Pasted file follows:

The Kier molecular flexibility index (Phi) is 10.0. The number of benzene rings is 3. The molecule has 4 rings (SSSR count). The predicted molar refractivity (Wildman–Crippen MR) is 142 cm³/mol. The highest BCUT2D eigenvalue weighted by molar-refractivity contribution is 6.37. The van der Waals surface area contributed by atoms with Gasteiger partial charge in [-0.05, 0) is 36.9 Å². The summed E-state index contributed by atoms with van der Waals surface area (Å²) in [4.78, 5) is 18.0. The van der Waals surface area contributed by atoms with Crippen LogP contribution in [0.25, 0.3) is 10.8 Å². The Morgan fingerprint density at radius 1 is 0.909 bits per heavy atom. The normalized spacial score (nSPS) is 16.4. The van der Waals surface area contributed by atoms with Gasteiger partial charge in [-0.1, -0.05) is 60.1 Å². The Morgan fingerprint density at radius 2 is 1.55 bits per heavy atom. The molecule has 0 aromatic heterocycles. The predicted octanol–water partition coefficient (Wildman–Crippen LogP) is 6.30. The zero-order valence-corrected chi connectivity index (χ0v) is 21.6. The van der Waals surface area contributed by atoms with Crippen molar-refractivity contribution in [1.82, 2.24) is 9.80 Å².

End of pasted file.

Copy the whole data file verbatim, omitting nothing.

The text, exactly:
The Kier molecular flexibility index (Phi) is 10.0. The number of benzene rings is 3. The molecule has 4 rings (SSSR count). The predicted molar refractivity (Wildman–Crippen MR) is 142 cm³/mol. The highest BCUT2D eigenvalue weighted by molar-refractivity contribution is 6.37. The van der Waals surface area contributed by atoms with Gasteiger partial charge in [-0.05, 0) is 36.9 Å². The summed E-state index contributed by atoms with van der Waals surface area (Å²) in [4.78, 5) is 18.0. The van der Waals surface area contributed by atoms with Crippen LogP contribution in [0.25, 0.3) is 10.8 Å². The Morgan fingerprint density at radius 1 is 0.909 bits per heavy atom. The normalized spacial score (nSPS) is 16.4. The van der Waals surface area contributed by atoms with Gasteiger partial charge in [-0.1, -0.05) is 60.1 Å². The Morgan fingerprint density at radius 2 is 1.55 bits per heavy atom. The molecule has 0 aromatic heterocycles. The predicted octanol–water partition coefficient (Wildman–Crippen LogP) is 6.30. The zero-order valence-corrected chi connectivity index (χ0v) is 21.6. The van der Waals surface area contributed by atoms with Crippen molar-refractivity contribution in [1.82, 2.24) is 9.80 Å².